LITTLE MORE NEED BE SAID to make clear that Buch is a scoundrel, and nothing he has to say should be taken seriously. He is plainly "laying the foundation for the remainder" of his mendacious attack on a fallacy, which, considering his job, is one of breathtaking proportions, and brings to mind Thomas Paine's sober observation:

"It is impossible to calculate the moral mischief, if I may so express it, that mental lying has produced in society. When a man has so far corrupted and prostituted the chastity of his mind as to subscribe his professional belief to things he does not believe he has prepared himself for the commission of every other crime."

-Thomas Paine

But we'll go a little further just to drill home the point that the man is peddling bs wholesale and retail. It's only necessary to go right to the next assertion in Buch's "critique" to hit another prize:

The second fallacy [supposedly found in CtC -PH] is that the Federal Government has legislative authority over only the District of Columbia and U.S. territories and thus lacks the authority to impose taxes within any State. The error here starts with the author’s misreading of the Constitution. The Constitution gives Congress the power

To exercise exclusive Legislation in all Cases whatsoever, over such District (not exceeding ten Miles square) as may, by Cession of particular States, and the Acceptance of Congress, become the Seat of the Government of the United States, and to exercise like Authority over all Places purchased by the Consent of the Legislature of the State in which the Same shall be, for the Erection of Forts, Magazines, Arsenals, dock-Yards, and other needful Buildings * * *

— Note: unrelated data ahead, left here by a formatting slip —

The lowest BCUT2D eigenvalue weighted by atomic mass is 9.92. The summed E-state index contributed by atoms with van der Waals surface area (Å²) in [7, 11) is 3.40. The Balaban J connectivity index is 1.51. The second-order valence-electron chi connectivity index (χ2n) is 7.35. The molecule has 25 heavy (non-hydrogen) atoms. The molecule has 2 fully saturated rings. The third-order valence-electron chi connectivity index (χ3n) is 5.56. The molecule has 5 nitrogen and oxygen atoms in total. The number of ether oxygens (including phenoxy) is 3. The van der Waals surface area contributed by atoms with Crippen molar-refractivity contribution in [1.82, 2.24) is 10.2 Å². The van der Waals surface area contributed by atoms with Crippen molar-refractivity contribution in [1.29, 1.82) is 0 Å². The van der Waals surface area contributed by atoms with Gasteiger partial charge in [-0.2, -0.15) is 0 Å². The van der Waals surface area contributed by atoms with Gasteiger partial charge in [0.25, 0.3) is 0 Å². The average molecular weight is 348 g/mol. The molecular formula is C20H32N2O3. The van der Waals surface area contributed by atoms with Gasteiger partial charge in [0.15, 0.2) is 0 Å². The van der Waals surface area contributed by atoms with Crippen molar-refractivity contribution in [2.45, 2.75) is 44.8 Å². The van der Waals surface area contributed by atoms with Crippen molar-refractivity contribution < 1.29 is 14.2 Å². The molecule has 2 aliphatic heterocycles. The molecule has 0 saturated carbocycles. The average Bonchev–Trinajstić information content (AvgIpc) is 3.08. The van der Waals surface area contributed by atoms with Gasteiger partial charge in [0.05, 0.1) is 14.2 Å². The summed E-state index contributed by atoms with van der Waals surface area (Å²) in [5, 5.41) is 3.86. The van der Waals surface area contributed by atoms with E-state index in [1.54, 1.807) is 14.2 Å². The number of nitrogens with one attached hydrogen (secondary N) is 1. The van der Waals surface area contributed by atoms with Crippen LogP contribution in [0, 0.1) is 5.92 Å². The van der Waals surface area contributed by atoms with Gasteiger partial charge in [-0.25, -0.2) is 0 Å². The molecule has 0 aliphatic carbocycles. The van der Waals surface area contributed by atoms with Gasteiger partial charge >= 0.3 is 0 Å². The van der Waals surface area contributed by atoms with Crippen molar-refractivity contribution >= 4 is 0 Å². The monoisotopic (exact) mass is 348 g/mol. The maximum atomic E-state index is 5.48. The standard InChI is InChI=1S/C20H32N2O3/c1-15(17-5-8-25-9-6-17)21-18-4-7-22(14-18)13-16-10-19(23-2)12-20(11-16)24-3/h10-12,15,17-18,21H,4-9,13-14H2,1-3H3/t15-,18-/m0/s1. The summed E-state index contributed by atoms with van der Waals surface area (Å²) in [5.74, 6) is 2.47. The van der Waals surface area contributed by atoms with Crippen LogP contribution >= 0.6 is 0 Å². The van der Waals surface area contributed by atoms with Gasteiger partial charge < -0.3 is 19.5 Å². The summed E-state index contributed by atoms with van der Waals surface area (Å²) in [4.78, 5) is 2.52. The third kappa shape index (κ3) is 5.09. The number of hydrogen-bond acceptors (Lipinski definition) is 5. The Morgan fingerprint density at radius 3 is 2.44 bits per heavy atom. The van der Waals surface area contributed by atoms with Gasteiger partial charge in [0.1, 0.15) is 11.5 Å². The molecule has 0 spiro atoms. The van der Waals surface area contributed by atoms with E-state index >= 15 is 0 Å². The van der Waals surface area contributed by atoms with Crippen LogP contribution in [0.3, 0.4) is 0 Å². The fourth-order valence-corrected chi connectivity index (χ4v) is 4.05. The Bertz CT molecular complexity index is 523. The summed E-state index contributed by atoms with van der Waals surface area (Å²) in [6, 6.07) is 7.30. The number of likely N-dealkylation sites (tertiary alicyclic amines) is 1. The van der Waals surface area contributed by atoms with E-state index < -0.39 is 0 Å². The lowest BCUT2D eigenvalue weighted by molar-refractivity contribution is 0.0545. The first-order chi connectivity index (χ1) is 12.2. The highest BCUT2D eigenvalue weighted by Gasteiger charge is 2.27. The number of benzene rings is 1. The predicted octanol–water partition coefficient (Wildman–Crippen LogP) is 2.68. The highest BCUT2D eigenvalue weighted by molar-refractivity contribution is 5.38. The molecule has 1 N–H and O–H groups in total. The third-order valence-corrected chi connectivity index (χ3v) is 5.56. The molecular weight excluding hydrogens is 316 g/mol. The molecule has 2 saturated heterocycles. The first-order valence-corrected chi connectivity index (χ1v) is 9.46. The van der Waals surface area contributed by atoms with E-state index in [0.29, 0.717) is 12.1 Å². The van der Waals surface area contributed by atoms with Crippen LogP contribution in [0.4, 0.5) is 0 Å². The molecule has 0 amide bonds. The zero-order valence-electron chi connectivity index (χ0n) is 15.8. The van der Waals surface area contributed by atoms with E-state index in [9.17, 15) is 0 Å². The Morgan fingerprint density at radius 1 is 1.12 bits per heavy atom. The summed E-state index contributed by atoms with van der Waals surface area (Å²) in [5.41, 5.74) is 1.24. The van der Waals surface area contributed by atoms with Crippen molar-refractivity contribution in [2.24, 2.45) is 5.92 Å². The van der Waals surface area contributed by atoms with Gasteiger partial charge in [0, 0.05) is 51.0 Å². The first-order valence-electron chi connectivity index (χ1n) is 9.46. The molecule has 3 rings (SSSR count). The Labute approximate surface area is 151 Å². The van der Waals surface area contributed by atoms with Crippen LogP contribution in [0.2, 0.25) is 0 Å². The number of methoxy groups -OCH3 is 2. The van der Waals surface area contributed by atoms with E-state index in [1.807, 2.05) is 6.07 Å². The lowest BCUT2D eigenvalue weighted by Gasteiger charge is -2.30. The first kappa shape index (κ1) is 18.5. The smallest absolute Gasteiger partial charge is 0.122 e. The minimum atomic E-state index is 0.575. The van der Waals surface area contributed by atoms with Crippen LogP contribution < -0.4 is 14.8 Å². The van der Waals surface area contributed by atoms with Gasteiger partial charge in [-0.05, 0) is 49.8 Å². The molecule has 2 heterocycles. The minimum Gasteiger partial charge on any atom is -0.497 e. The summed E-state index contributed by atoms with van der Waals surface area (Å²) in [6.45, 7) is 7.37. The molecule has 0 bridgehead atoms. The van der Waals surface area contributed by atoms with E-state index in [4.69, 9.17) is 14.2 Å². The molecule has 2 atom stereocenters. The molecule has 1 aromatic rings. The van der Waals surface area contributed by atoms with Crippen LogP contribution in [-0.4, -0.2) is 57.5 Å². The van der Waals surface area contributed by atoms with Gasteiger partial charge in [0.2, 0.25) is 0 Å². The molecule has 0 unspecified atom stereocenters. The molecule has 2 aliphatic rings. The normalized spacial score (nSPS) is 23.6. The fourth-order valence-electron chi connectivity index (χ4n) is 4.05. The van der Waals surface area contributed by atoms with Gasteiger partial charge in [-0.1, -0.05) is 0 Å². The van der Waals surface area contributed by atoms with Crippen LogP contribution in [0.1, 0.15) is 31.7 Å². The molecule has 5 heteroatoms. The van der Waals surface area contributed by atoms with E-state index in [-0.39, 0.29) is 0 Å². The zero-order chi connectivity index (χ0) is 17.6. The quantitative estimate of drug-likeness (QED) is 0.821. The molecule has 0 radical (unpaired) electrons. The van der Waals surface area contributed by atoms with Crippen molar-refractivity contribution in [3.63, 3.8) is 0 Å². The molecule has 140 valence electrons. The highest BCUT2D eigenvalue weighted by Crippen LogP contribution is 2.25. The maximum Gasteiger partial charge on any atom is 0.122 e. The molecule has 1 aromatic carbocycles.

From this the author leaps to the erroneous conclusion that “All other areas within the union are under the exclusive jurisdiction of one of the several States, and are thus insulated from federal authority except in regard to certain enumerated powers, and federal governmental property and contract rights.” The fact that Congress has exclusive legislative power in one area does not mean that it has no legislative power in others; it merely means that its power in those other areas is not exclusive. States and the Federal Government exercise sovereignty concurrent with one another. Or, as the Supreme Court has stated: “As every schoolchild learns, our Constitution establishes a system of dual sovereignty between the States and the Federal Government.”

TC Memo. 2014-35 p. 45, 46

Other than a couple of footnotes, this is the total of what is said regarding the "fallacy", allegedly-asserted in CtC, "that the Federal Government has legislative authority over only the District of Columbia and U.S. territories and thus lacks the authority to impose taxes within any State." But even in just that little bit of material we can see two common practices of dissemblers at work.